4. Harry Redknapp ain’t no wheeler dealer!

Having witnessed his Tottenham Hotspur side lose to Wigan Athletic, Harry Redknapp was left fuming when Sky’s Rob Palmer labelled him a ‘wheeler dealer’ in the post-match interview, a reference to his transfer market acumen.

Redknapp didn’t see it that way and fired off a couple of f-bombs, before being persuaded to come back and conclude the conversation with the shaken interviewer in a more civilised manner.

5.  Crispin Glover goes loco on Letterman

Most famous for his role in ‘Back To The Future’, Crispin Glover appeared on  ‘The Letterman Show’ to promote ‘River’s Edge,’ his upcoming release.

Ludicrous scenes soon ensued, with the live audience and host not sure what to make of it all. Some speculated that the actor was tripping on a psychedelic drug of some sort… In actual fact he was promoting a character from another of his films – A fact that a miffed David Letterman hadn’t been made of aware of beforehand.

6. James Brown gurns and sings his way through CNN interview

Having been released on bail following serious spouse abuse charges, James Brown did an interview with Sonya Friedman for CNN’s ‘Sonya Live.’

Rapidly plummeting into a screeching, singing, slurred attempt to promote his upcoming tour, nobody was quite sure WHAT ‘Mr Dynamite’ had ingested pre-show, but he was clearly high on more than life.

7. The Bee Gees walk off Clive Anderson Talks Back

Taking umbrage to a couple of barbs from host Clive Anderson, eldest Bee Gee, Barry Gibb, became progressively more bothered throughout the interview.

The main bones of contention were probably Anderson insinuating that the band were ‘(s)hit makers,’ and making fun of their previous moniker, ‘Les Tosseurs’.

In one final awkward twist, Maurice was unable to detach his lapel mic’ and stood there tugging at his top long after his siblings had exited.

8.  BBC News interviews the wrong ‘Guy’

In May, 2006, ‘BBC News’ scheduled a live interview with internet guru Guy Kewney. When air time arrived however, they astonishingly called a completely different man, also named Guy, into the studio.

Guy Goma, a graduate from the Congo, had been waiting for a job interview when a BBC Executive mistook him for I.T buff Kewney, An uncomfortable few minutes unfolded live for the nation.

9. Mark Wahlberg gets sozzled on the Graham Norton Show

Hollywood A-lister and former boy band affiliate, Mark Wahlberg, appeared on the Graham Norton Show in early 2013, seemingly three sheets to the wind from the get-go.

Relatively composed at the start, he gradually became less coherent and seemed to have irritated fellow guest Sarah Silverman by the time the credits rolled.

10. Mike Tyson gets vulgar for no reason

Speaking to CNN’s Russ Salzberg prior to a fight against Francois Botha, ‘Iron’ Mike Tyson didn’t appear to be his cheery self, responding to mild inquisition with a string of profanities.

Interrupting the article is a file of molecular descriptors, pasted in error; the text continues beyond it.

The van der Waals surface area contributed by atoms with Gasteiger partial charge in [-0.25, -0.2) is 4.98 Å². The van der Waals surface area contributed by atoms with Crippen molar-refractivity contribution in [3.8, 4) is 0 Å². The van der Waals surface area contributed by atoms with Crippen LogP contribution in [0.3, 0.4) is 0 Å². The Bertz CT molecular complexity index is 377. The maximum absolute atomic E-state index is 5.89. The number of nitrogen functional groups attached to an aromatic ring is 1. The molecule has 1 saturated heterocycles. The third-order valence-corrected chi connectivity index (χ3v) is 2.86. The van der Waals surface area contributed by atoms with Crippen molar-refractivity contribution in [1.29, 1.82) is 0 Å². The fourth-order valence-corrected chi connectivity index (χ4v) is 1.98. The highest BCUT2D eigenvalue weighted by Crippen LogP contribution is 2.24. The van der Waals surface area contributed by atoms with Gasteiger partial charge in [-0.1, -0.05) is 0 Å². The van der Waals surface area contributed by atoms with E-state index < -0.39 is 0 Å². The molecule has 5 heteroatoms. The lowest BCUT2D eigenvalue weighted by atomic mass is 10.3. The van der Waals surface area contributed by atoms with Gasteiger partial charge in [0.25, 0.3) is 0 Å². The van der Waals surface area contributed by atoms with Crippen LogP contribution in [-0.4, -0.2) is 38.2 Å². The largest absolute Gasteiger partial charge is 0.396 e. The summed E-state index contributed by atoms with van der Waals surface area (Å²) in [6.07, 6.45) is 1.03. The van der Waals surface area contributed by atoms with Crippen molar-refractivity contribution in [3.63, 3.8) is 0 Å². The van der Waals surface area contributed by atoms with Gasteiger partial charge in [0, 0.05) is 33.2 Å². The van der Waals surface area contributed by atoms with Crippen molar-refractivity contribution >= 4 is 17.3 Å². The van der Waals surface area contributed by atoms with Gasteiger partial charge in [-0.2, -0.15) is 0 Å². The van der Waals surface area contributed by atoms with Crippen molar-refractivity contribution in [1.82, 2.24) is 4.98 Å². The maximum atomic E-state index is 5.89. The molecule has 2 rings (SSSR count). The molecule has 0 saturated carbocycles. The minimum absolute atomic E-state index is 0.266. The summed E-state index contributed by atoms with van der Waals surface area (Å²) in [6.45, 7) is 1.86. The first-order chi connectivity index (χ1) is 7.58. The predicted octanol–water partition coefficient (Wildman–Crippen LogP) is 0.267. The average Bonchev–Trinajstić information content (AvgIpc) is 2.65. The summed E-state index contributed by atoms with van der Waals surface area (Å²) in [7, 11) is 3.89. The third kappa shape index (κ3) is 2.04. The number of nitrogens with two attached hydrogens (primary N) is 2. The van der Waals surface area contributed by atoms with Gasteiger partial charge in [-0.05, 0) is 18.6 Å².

Tyson went on to win the bout without too many problems, but behind the scenes (not for the first time) things were falling apart at the seams.

11. David Blaine mesmerises Eamonn Holmes

Widely considered the world’s greatest illusionist, David Blaine appeared on GMTV for an interview with irritating tub of lard Eamonn Holmes.

What unfolded over the next several minutes was widely reported at the time to be Blaine under the influence of alcohol and severe sleep deprivation.

It later emerged that the trickster may have been messing with the media, a stunt that he’d been known to pull previously.

There are numerous other interviews that warrant honourable mentions, including Andy Kaufmann and Jerry Lawler’s (staged) appearance on the Letterman Show – let us know in the comments below some that you think we should have included!

Written by Dom Kureen

As a young rapscallion stranded on an Island, my time is split between writing, performing spoken word, wrestling alligators and delivering uplifting pep talks to hairdressers before they prune me. I meditate and wash daily when possible.

Top Ten Heavyweight Boxers of all time (part two: 5-1)

Yesterday Ken Irons shared the first half of his top ten heavyweight boxers of all-time, now it’s time to step into the ring with the elite, as he reveals his top five!

Butterbean: Failed to make the cut
Butterbean: Failed to make the cut

5) JOE LOUIS
Record: 66-3 (52 KO’s)

Joe Louis is a boxing icon who held the title (before it became fragmented) from 1937 until 1949, the longest period ever for a champion to reign.

He was undefeated until sustaining a 12-round loss to Germany’s Max Schmeling in 1936. After winning the title he had a return fight with the German in 1938, a fight which triggered deep emotions owing to the anti-Nazi feelings prevalent at the time (Hitler had reportedly personally encouraged Schmeling to win the title for the honour of the third Reich, although there was never any question that the fighter himself was involved in politics in any way). The fight lasted 124 seconds with Schmeling knocked senseless having been floored 3 times.

A tribute to Joe Louis in Detroit
A tribute to Joe Louis in Detroit

Louis retired in 1949 but then had to come back due to financial problems as he owed a large sum in taxes. This caused anger amongst fans and the general public as a whole because Joe had served his country well, both in wartime (in the U.S. Army) and as a unifying personality, loved by both blacks and whites.